Review: Fun but unusual “Family” show

Gomez Addams (Eddie Curry, center) is caught between honoring the wishes of his daughter Wednesday (Samantha Russell, left) and wife Morticia (Erin Cohenour) in a scene from
Gomez Addams (Eddie Curry, center) is caught between honoring the wishes of his daughter Wednesday (Samantha Russell, left) and wife Morticia (Erin Cohenour) in a scene from “The Addams Family: A New Musical Comedy,” playing at Beef & Boards Dinner Theatre through Nov. 22. — B&B photo

By John Lyle Belden

Beef & Boards Dinner Theatre, 9301 Michigan Road in northwest Indianapolis, hosts “The Addams Family: A New Musical Comedy,” through Nov. 22.

High schooler Samantha Russell more than holds her own in her excellent portrayal of Wednesday Addams next to seasoned pros including Erin Cohenour (Morticia), Eddie Curry (Gomez), Amanda Butterbaugh (Grandma), Jeff Stockberger (Lurch) and Shaun Rice as Uncle Fester, the role he played on national tour.

The story — with Wednesday falling in love with a “normal” boy and trust issues developing between her parents — shows a family that, despite their oddities, are good-natured people we can somewhat identify with. The songs are fun and the comic hijinks entertaining. Though the subplot of Fester’s love affair with the Moon (yes, the actual heavenly body) is a little distracting, it still fits into the odd family culture the Addamses have been famous for, for generations.

The cast also includes Simon Barnes as Pugsley Addams, Blake Spallacy as Wednesday’s beau, and John Vessels and Sarah Hund as his parents. Thing is uncredited, which is unfair as he is quite “hand”some. (No Cousin Itt in this production — maybe in a sequel? — which I’m guessing was a relief to the costume crew.) Also, Jennifer Ladner, Samuel McKanney, Amy Owens, Peter Scharbrough, Kenny Shepard and Christine Zavakos appear as ghostly ancestors — trapped by Fester on this side of the grave until they help Wednesday fulfill her destiny — to help give the show more of an old-time big-dance-number musical feel.

Full disclosure: Your family will enjoy spending time with this family. Get info and tickets at 317-82-9664 or

Review: Where there’s “Smoke,” there’s a mighty fine show

The cast of Beef & Boards Dinner Theatre's
The cast of Beef & Boards Dinner Theatre’s “Smoke on the Mountain: Homecoming,” running through Aug. 16. — Beef & Boards photo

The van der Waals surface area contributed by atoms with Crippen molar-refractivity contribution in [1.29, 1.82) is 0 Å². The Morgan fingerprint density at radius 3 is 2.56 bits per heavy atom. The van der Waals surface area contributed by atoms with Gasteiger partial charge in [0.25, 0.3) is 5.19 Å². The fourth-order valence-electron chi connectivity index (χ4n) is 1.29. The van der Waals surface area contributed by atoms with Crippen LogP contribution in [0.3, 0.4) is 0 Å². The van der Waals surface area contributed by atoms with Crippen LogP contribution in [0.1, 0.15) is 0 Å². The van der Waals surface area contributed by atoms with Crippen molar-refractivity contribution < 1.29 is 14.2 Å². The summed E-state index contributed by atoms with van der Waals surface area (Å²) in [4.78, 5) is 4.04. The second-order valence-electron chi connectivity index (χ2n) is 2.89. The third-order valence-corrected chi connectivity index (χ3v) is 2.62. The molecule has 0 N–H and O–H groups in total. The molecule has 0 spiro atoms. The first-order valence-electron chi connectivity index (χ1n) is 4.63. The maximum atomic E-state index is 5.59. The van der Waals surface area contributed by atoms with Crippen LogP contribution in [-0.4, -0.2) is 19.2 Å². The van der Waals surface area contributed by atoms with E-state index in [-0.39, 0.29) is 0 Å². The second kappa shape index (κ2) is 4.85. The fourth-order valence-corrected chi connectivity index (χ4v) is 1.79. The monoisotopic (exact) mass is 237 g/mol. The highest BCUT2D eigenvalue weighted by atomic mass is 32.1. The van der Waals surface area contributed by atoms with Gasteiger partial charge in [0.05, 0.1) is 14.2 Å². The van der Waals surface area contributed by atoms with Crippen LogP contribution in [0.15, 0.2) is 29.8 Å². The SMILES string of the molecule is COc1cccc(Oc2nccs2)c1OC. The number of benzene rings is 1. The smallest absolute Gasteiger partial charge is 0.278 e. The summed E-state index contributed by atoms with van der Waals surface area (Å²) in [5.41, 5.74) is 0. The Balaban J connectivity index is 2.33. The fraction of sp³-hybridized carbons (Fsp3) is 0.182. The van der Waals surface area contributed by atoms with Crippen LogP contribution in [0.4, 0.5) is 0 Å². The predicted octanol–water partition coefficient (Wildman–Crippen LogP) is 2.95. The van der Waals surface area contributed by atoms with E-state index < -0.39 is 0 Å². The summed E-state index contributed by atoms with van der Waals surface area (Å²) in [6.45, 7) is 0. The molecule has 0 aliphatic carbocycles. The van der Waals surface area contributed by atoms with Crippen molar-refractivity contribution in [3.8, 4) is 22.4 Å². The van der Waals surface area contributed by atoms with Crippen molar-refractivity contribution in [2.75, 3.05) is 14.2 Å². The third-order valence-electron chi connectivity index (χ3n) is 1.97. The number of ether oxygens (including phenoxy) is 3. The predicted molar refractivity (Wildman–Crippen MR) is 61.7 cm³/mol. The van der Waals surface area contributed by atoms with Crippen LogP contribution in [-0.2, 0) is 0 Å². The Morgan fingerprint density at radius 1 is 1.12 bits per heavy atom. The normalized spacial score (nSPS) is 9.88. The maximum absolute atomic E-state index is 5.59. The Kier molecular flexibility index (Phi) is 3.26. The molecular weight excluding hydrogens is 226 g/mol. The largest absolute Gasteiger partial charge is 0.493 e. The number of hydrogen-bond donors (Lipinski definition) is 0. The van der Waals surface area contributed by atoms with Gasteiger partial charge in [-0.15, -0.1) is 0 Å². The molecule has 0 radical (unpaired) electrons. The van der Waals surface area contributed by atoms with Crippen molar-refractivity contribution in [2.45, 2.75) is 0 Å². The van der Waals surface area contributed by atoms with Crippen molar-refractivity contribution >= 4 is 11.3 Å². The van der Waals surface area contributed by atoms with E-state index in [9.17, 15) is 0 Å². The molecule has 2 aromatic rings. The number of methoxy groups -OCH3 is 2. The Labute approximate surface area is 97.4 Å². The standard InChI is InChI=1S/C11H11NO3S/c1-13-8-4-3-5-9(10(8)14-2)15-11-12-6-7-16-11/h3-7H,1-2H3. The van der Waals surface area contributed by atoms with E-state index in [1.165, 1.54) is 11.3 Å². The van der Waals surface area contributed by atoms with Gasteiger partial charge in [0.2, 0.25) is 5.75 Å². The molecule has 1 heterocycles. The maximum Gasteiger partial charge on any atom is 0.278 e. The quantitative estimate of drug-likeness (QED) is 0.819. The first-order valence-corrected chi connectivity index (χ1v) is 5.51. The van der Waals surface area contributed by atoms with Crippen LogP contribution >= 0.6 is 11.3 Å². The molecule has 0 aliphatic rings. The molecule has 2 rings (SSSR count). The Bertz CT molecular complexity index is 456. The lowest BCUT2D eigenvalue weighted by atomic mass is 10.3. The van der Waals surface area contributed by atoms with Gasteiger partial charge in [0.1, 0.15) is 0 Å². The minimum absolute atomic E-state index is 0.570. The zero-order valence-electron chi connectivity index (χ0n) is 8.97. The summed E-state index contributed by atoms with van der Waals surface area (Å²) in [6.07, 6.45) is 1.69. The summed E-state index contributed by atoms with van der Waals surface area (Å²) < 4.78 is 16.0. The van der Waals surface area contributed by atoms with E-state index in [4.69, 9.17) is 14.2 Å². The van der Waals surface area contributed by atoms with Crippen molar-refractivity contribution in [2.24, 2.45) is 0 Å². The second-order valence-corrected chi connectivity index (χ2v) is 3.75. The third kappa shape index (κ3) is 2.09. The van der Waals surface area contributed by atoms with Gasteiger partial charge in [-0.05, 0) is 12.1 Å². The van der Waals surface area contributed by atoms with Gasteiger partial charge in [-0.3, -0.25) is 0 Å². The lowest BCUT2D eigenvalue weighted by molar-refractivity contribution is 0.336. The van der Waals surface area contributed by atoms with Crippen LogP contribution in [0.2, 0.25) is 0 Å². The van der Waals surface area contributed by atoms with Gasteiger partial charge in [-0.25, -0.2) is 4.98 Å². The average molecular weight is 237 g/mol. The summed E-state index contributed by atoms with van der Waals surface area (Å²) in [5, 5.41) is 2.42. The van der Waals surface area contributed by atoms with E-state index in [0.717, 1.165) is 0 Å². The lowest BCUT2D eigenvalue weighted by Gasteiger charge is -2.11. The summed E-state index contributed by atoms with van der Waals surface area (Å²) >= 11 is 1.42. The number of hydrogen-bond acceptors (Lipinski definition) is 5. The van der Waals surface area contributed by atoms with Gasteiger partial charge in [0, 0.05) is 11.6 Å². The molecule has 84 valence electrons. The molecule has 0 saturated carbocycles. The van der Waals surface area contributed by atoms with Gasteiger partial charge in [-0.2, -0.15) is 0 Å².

By John Lyle Belden

For regular patrons of Beef & Boards Dinner Theatre in northwest Indianapolis, just saying, “There’s a ‘Smoke on the Mountain’ show!” is enough to get many scrambling to contact the box office.

The popular original off-Broadway show centers on a gospel-singing family putting on a “sing” at a rural North Carolina church in the 1930s. Aside from seeing the interpersonal drama among the Sanders clan and sharing a few laughs, the audience is treated to a series of old-time hymns and gospel tunes, with the cast playing an array of instruments.

The sequel, “Sanders Family Christmas,” has the family returning to Mount Pleasant Baptist Church for a holiday sing in 1941, the last show before the Sanders’ son goes off to war.

The present production, “Smoke on the Mountain: Homecoming,” takes place in late 1945, with the war over and young Dennis (Will Boyajian) back with the family, following through on his service as a chaplain and a lifelong call to take the pulpit as the Mount Pleasant minister.

The departing pastor, the Rev. Mervin Oglethorpe (John Vessels), responded to a request to open a church in Texas and will leave the next day, taking his very pregnant wife, June (Sarah Hund), the Sanderses’ elder daughter. Burl and Vera Sanders (Bob Payne and Pam Pendleton) still have daughter Denise (Christina Rose Rahn), Dennis’ fraternal twin, now married with twins of her own, as well as Burl’s troubled brother, Stanley Sanders (Brian Gunter).